From earthquakes to tornados, elected officials' responses to natural disasters can leave an indelible mark on their political careers. In the midst of the 1992 primary season, Hurricane Andrew overwhelmed South Florida, requiring local, state, and federal emergency responses. The work of many politicians in the storm's immediate aftermath led to a curious ""incumbency advantage"" in the general election a few weeks later, raising the question of just how much the disaster provided opportunities to effectively ""campaign without campaigning.""
David Twigg uses newspaper stories, scholarly articles, and first person interviews to explore the impact of Hurricane Andrew on local and state political incumbents, revealing how elected officials adjusted their strategies and activities in the wake of the disaster. Not only did Andrew give them a legitimate and necessary opportunity to enhance their constituency service and associate themselves with the flow of external assistance, but it also allowed them to achieve significant personal visibility and media coverage while appearing to be non-political or above ""normal"" politics.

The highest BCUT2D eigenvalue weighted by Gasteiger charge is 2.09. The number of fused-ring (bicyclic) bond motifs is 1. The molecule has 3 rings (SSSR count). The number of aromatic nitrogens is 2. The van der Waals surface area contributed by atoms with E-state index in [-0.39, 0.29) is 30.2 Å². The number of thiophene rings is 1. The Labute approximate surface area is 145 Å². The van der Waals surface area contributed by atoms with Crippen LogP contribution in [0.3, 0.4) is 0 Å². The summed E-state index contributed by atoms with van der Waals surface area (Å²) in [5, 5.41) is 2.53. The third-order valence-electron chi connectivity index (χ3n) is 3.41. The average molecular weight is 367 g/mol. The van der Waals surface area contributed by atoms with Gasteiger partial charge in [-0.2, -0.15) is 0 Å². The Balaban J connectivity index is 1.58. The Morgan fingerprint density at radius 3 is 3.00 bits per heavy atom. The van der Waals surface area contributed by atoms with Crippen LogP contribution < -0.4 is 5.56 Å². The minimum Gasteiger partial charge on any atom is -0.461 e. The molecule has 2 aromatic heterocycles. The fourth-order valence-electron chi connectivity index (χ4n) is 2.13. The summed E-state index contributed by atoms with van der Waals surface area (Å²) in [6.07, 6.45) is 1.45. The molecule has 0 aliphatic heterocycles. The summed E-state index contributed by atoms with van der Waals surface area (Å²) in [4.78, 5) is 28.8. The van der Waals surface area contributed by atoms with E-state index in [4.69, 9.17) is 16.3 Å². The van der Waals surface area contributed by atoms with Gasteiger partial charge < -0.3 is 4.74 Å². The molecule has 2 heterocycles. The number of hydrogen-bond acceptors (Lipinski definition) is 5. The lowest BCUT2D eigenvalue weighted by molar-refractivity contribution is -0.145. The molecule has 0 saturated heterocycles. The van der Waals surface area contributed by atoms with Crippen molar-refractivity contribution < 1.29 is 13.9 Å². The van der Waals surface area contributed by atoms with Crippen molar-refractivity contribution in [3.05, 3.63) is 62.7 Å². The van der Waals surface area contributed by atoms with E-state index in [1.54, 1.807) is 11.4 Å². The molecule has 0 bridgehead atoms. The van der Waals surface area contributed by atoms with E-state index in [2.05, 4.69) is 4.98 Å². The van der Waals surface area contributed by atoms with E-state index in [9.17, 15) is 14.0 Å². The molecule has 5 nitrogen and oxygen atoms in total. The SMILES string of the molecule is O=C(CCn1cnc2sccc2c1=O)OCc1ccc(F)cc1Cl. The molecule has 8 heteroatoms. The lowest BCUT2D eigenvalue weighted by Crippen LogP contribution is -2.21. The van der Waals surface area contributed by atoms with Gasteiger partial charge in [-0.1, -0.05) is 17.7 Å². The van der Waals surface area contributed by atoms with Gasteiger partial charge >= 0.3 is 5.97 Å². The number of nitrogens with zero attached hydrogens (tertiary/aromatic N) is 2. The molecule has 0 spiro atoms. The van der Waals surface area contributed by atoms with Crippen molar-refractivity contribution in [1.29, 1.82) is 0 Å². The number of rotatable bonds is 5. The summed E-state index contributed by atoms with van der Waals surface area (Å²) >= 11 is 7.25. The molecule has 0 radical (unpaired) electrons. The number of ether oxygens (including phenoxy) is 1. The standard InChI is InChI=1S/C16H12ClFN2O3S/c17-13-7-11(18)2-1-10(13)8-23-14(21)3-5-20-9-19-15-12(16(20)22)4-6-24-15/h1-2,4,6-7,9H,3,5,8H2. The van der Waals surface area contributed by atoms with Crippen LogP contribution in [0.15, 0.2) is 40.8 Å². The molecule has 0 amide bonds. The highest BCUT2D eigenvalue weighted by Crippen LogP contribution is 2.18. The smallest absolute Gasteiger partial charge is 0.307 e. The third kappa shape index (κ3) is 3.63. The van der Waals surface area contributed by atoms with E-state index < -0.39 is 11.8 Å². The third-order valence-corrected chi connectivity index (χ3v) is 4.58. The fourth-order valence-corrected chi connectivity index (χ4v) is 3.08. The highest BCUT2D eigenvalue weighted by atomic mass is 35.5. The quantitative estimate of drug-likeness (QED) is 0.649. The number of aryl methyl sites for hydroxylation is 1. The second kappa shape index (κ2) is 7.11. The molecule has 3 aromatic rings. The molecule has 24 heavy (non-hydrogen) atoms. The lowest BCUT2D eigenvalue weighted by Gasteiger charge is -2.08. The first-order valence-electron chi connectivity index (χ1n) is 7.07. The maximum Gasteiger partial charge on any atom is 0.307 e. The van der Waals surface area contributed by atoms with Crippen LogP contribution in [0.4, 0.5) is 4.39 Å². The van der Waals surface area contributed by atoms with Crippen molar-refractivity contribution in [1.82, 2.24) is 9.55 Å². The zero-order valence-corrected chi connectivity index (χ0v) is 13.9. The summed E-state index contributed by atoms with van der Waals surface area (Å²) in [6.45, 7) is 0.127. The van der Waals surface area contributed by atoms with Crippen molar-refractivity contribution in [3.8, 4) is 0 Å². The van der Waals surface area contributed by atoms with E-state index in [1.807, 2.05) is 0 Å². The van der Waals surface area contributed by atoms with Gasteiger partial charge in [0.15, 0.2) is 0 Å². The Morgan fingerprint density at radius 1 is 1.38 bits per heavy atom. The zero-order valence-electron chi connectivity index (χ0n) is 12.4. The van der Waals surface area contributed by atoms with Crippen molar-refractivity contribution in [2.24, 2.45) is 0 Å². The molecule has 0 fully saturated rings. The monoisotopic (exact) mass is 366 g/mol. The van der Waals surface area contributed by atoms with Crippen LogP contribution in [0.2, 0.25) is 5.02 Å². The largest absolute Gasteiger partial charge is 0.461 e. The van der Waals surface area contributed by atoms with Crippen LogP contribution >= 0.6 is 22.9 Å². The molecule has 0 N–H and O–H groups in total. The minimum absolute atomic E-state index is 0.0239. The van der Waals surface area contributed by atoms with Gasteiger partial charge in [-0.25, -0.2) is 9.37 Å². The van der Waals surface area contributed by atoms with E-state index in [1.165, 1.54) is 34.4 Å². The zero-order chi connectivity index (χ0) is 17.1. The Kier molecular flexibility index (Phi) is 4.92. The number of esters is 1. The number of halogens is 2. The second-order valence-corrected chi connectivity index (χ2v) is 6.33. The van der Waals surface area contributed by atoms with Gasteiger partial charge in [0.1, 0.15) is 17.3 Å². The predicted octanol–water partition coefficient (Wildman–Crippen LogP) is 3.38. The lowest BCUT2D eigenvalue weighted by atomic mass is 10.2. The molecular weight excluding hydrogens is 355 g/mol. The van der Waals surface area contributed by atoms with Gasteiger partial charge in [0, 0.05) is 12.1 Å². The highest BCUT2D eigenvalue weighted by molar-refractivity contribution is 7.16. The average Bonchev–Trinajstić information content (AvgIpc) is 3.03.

This engrossing case study clearly demonstrates why natural disasters often privilege incumbents. Twigg not only sifts through the post-Andrew election results in Florida, but he also points out the possible effects of other past (and future) disaster events on political campaigns in this fascinating and prescient book.